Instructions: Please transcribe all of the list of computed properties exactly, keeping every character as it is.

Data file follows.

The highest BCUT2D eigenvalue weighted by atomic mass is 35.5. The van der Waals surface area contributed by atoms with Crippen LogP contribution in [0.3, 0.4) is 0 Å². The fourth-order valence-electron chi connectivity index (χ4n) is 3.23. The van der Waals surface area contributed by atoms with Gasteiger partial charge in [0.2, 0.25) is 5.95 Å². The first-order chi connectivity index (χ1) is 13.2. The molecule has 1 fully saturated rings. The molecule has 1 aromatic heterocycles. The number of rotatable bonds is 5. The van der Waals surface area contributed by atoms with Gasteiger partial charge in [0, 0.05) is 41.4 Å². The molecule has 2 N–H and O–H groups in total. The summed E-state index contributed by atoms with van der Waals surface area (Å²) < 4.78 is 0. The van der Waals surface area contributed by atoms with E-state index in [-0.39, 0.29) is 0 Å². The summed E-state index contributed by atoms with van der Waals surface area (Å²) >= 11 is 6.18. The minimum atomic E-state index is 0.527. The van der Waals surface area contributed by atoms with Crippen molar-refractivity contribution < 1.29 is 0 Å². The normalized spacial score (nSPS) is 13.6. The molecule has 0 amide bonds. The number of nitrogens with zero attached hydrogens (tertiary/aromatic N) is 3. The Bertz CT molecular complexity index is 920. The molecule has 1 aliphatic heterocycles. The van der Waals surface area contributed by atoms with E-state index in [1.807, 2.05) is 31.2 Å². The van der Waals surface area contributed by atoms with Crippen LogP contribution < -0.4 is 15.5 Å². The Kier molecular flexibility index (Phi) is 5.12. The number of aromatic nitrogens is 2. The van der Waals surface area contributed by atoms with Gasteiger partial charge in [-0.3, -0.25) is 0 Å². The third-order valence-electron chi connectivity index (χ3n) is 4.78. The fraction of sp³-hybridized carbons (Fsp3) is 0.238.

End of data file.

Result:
The highest BCUT2D eigenvalue weighted by atomic mass is 35.5. The van der Waals surface area contributed by atoms with Crippen LogP contribution in [0.3, 0.4) is 0 Å². The fourth-order valence-electron chi connectivity index (χ4n) is 3.23. The van der Waals surface area contributed by atoms with Gasteiger partial charge in [0.2, 0.25) is 5.95 Å². The first-order chi connectivity index (χ1) is 13.2. The molecule has 1 fully saturated rings. The molecule has 1 aromatic heterocycles. The number of rotatable bonds is 5. The van der Waals surface area contributed by atoms with Gasteiger partial charge in [0, 0.05) is 41.4 Å². The molecule has 2 N–H and O–H groups in total. The summed E-state index contributed by atoms with van der Waals surface area (Å²) < 4.78 is 0. The van der Waals surface area contributed by atoms with E-state index in [-0.39, 0.29) is 0 Å². The summed E-state index contributed by atoms with van der Waals surface area (Å²) >= 11 is 6.18. The minimum atomic E-state index is 0.527. The van der Waals surface area contributed by atoms with Crippen molar-refractivity contribution < 1.29 is 0 Å². The normalized spacial score (nSPS) is 13.6. The molecule has 0 amide bonds. The number of nitrogens with zero attached hydrogens (tertiary/aromatic N) is 3. The Bertz CT molecular complexity index is 920. The molecule has 1 aliphatic heterocycles. The van der Waals surface area contributed by atoms with E-state index in [1.807, 2.05) is 31.2 Å². The van der Waals surface area contributed by atoms with Crippen LogP contribution < -0.4 is 15.5 Å². The Kier molecular flexibility index (Phi) is 5.12. The number of aromatic nitrogens is 2. The van der Waals surface area contributed by atoms with Gasteiger partial charge in [-0.3, -0.25) is 0 Å². The third-order valence-electron chi connectivity index (χ3n) is 4.78. The fraction of sp³-hybridized carbons (Fsp3) is 0.238.